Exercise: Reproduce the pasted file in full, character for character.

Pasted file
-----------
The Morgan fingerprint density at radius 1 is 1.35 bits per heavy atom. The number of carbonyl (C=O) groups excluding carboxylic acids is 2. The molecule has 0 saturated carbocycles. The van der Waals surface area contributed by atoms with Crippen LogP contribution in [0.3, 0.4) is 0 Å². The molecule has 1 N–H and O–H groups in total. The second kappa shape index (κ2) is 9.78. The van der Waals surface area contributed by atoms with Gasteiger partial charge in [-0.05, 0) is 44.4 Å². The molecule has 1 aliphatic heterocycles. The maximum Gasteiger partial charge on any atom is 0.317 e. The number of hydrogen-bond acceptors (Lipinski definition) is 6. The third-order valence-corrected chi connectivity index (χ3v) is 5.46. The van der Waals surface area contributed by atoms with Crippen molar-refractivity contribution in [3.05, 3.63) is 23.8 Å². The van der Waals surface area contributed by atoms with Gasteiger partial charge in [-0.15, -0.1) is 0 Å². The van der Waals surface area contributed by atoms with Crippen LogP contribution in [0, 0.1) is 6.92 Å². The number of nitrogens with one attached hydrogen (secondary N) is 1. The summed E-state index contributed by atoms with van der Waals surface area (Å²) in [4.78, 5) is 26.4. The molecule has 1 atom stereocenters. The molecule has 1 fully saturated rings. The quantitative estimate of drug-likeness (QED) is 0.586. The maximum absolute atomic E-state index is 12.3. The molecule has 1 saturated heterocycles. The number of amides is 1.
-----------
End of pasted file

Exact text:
The Morgan fingerprint density at radius 1 is 1.35 bits per heavy atom. The number of carbonyl (C=O) groups excluding carboxylic acids is 2. The molecule has 0 saturated carbocycles. The van der Waals surface area contributed by atoms with Crippen LogP contribution in [0.3, 0.4) is 0 Å². The molecule has 1 N–H and O–H groups in total. The second kappa shape index (κ2) is 9.78. The van der Waals surface area contributed by atoms with Gasteiger partial charge in [-0.05, 0) is 44.4 Å². The molecule has 1 aliphatic heterocycles. The maximum Gasteiger partial charge on any atom is 0.317 e. The number of hydrogen-bond acceptors (Lipinski definition) is 6. The third-order valence-corrected chi connectivity index (χ3v) is 5.46. The van der Waals surface area contributed by atoms with Crippen molar-refractivity contribution in [3.05, 3.63) is 23.8 Å². The van der Waals surface area contributed by atoms with Gasteiger partial charge in [-0.15, -0.1) is 0 Å². The van der Waals surface area contributed by atoms with Crippen LogP contribution in [0, 0.1) is 6.92 Å². The number of nitrogens with one attached hydrogen (secondary N) is 1. The summed E-state index contributed by atoms with van der Waals surface area (Å²) in [4.78, 5) is 26.4. The molecule has 1 atom stereocenters. The molecule has 1 fully saturated rings. The quantitative estimate of drug-likeness (QED) is 0.586. The maximum absolute atomic E-state index is 12.3. The molecule has 1 saturated heterocycles. The number of amides is 1.